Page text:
LifeLock, the industry leader, offers up to $1 million in total service in case of ID theft for only $10/month. And if you want all the monitoring and monthly access to your credit score, it’s $25/month. I don’t have a lot to steal, so for us, the $3/month program is probably sufficient. But for you rich people, LifeLock is a pretty good insurance in case something happens to you. And the most important thing is that it gives you peace of mind.
Check your credit report and score as often as you are allowed
With some of the ID theft programs, you can check your credit report fairly often, but in the past I’ve used AnnualCreditReport.com because it’s free! You can get your credit report once a year through them and they get you a report from the three top credit reporting companies: Equifax, TransUnion and Experian. You can then either view it on the site or save it as a PDF. It shows every one of your credit accounts such as loans and credit cards so you can see if there’s anything fishy on there. They also tell you who has made inquiries on your credit, for example Comcast made an inquiry on mine when we set up our cable in our old apartment. It has a history of all your accounts, open or closed and if there are any collections outstanding on any of them. It also shows if there is any potential negative information on your report.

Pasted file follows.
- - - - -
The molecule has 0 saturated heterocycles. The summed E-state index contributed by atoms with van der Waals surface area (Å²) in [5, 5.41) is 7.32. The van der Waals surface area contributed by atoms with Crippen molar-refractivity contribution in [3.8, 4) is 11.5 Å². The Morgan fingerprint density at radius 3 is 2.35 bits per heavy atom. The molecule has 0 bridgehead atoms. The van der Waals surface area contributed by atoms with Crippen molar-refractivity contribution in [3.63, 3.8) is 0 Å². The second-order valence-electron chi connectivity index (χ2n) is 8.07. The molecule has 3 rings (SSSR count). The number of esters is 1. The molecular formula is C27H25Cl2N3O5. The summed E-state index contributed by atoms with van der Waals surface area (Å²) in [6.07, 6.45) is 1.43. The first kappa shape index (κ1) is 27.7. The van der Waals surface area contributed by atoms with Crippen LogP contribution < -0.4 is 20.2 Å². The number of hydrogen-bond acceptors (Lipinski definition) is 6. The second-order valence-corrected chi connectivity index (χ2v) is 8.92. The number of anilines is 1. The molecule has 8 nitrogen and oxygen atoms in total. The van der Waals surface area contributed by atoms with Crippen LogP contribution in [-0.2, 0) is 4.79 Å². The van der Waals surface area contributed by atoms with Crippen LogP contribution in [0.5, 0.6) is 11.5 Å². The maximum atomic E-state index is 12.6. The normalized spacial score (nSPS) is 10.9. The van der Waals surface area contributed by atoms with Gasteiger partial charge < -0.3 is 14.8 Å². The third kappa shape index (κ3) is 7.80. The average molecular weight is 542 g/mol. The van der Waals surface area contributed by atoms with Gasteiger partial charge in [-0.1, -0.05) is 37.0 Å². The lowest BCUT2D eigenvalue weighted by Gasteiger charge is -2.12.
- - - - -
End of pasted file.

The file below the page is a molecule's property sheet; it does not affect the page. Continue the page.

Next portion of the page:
For my credit score, I get a monthly update from Credit Sesame. The score isn’t always 100% accurate (my score is about 10 points more than what they quote it at), because they don’t get unfettered access to your credit report, but it’s a good ballpark figure and if you see it drop dramatically, you know there’s something wrong. Credit Karma is another free one I used to use, but I got annoyed with the constant promotion emails.